Last weekend, Saritha’s domestic help Nayana told her she was in trouble. She had approached the police, intimating them about the abuse she was facing at the hands of her family, and feared to return home. She appeared at Saritha’s house with her two children — a three-year old, and a nine-day-old infant.
Ms. Saritha and her husband began scouting for a safe home for Ms. Nayana and her children. What they encountered left them disappointed and angry.
“We could not keep them at our house because her family knew where she worked. We tried calling helpline numbers and homes for women. Many of them asked us to call back on Monday as it was a Saturday. What are those in distress supposed to do for two days?” said Ms. Saritha.
They then went to an NGO that provides shelter for women in distress in the same area, but workers asked Ms. Nayana for identity proof and her Aadhaar card. “She is not from India. How can she have an Aadhaar card? In any case, if a woman has left home abruptly, or sent away, would she be carrying an ID proof?” Ms. Saritha said.
The couple finally admitted Ms. Nayana at a women’s shelter in the city, at least 10 km away from their house. But the procedure to admit women in distress has raised some questions.
What the guidelines say
The admission policy under Swadhar Greh, a scheme of the Ministry of Women and Child Development that caters to the primary needs of women in difficult circumstances, instructs the selected organisations to check the woman’s social background. There are around 12 centres in Bengaluru.
“When women come to Swadhar Greh either on their own or are referred by others, the first step will be to know their social background, the cause of their distress, and the problem of adjustment. If on diagnosis, it is found that facilities provided at the Swadhar Greh are suited to meet the needs of the victim, the applicant may be admitted and provided services for rehabilitation. On arrival, she should be registered in the admission register with details such as name, address, age, details of children (if any), description of the problem, and source of reference,” the guidelines state.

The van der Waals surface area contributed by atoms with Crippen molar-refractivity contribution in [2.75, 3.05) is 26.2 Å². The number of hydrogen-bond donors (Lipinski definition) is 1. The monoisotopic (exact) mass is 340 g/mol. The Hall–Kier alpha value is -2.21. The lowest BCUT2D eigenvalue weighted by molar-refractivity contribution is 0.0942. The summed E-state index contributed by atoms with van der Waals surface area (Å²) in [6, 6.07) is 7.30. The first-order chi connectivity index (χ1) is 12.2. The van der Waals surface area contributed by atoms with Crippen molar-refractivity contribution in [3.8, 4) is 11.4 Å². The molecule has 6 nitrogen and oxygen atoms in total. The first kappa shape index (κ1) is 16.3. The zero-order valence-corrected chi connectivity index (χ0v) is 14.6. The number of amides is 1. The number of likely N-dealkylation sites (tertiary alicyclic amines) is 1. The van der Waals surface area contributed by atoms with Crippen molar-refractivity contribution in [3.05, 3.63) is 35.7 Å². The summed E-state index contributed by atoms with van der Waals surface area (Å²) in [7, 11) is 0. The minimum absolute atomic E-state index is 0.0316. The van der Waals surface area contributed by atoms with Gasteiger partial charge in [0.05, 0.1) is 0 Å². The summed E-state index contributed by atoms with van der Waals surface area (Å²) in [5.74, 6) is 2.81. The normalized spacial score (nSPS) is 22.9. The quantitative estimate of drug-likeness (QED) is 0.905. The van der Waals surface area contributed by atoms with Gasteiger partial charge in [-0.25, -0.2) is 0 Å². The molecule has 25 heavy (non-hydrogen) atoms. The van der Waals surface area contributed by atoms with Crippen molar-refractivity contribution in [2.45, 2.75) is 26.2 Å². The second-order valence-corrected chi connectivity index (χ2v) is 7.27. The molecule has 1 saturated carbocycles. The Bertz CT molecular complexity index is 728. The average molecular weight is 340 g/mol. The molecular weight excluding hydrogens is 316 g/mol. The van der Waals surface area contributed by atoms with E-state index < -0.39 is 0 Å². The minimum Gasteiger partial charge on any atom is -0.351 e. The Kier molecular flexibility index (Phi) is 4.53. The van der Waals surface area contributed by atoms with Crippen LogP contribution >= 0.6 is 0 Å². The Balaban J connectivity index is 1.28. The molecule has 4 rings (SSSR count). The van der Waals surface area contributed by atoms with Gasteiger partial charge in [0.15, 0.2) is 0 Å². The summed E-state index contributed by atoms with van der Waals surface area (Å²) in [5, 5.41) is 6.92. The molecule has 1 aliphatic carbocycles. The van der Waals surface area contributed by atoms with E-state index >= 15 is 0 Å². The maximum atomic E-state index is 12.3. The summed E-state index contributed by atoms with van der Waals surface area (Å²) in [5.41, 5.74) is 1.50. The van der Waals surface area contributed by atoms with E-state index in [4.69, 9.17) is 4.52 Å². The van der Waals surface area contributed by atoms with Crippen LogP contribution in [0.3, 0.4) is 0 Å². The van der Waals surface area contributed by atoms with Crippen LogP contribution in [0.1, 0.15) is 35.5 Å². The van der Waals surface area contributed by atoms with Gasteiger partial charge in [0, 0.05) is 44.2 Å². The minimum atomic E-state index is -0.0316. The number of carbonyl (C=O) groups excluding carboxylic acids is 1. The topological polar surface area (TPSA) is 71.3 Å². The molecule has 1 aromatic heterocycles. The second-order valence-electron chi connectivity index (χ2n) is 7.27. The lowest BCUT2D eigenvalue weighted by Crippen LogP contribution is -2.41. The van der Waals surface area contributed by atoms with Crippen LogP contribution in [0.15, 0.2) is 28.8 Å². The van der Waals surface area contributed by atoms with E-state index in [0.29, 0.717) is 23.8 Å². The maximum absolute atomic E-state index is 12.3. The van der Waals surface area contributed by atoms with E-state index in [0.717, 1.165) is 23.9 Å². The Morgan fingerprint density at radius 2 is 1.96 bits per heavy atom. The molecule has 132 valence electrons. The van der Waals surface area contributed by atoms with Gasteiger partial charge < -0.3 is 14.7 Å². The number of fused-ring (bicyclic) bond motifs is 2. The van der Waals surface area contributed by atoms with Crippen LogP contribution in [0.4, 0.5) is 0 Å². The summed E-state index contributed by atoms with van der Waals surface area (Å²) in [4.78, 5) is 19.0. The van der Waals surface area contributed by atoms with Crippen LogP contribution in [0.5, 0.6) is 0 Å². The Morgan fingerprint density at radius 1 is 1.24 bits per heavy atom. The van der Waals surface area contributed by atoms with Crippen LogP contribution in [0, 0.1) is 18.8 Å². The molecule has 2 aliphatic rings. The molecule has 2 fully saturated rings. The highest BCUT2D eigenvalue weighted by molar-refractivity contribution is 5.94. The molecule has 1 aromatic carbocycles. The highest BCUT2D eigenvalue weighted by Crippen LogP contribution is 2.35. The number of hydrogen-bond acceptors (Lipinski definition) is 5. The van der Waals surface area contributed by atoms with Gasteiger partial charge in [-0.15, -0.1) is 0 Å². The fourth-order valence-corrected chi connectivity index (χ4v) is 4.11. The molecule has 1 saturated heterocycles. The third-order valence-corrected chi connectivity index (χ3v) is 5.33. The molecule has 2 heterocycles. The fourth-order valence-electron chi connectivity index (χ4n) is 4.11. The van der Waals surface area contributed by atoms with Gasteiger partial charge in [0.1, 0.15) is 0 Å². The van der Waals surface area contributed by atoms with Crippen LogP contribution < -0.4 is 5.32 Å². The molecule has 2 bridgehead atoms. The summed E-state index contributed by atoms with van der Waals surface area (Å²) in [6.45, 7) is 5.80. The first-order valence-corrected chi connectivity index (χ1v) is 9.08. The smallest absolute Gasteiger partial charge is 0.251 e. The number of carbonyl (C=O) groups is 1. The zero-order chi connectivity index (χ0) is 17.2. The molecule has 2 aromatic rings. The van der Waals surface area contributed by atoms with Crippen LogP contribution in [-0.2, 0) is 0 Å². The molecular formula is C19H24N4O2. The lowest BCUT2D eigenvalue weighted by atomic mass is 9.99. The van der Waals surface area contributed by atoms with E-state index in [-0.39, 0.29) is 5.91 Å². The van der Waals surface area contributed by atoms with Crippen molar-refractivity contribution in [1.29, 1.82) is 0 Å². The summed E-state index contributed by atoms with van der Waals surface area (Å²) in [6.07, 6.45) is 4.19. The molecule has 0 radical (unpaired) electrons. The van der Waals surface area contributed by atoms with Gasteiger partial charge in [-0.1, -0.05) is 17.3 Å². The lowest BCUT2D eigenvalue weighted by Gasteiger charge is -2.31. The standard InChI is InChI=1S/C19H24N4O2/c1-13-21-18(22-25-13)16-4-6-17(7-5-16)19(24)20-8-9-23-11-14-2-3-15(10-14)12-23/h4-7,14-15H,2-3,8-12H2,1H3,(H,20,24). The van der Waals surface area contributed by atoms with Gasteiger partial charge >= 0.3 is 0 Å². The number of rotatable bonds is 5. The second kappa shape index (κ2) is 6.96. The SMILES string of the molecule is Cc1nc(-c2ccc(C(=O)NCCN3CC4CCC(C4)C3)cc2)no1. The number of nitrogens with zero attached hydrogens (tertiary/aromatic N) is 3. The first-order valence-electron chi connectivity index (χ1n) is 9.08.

Instead, some Swadhar Grehs ask victims for ID cards. Several NGOs, too, tend to follow this rule. When The Hindu checked with the NGO that Ms. Nayana was taken to first, the staff member said it was imperative to have some ID proof for admission.
The NGO that finally admitted her said that in cases of distress, such as in Ms. Nayana’s case, providing shelter was the first requirement. “She was with two small children. Our counsellors took a call to first take her in and then study her case. But the rules require us to ask for ID proof,” said Shankar, the manager of the ashram.
When asked why, he said it was to ensure only “genuine cases” are admitted. “Sometimes, for example, women who are engaged in activities such as prostitution are brought in,” he said.
The Ministry of Women and Child Development mentions that “trafficked women/ girls rescued or runaway from brothels or other places where they face exploitation”, with the rider that such women “should first seek assistance under Ujjawala Scheme in areas where it is in operation”.
Prashantha Jois, founder-secretary, Prerana Resource Centre, one of the 12 centres listed by the Ministry, maintained that no ID proof or documents were required during admission. “There is nothing of this sort mentioned in the rules. What we have to do is report such an admission to the police as soon as possible,” she said. “Women who have been rescued from prostitution should be rehabilitated, even according to the rules,” she added.
Rani Shetty, coordinator of Parihar — the umbrella organisation that houses Vanitha Sahayavani (women’s helpline and counselling centre) and Makkala Sahayavani (child helpline), said that women in need of help who approach Parihar are regularly sent to Swadhar Greh. “They have not been asked for any documentation. However, if someone is faced with such issues, they can contact us and we will intervene,” she said.
Ms. Shetty also admitted that counsellors are given weekly offs on Sundays. “But the police control room can be contacted and they always take action immediately,” she said.
Reacting to the issue, the office of Maneka Gandhi, Union Minister for Women and Child Development, clarified to The Hindu that the rules for Swadhar Grehs did not require any form of identity proof from women who approach them.
“Going by the condition in which a woman comes to Swadhar Grehs, expecting a proof of identity should be the last thing on anyone’s mind. They are sometimes beaten, abandoned,” said an official, and added that they cannot deny admission to women who have been rescued from prostitution either.
K.S. Vimala, State vice-president, All-India Democratic Women’s Association, said it was “anti-woman and inhuman” for institutions working for women to insist on documents at the time of distress. “Helplines should also work through the week. Having said that, the government should ensure that they are adequately staffed, as their work is mentally and emotionally taxing,” she added.
(Names of Saritha, Nayana, and Shankar have been changed on request.)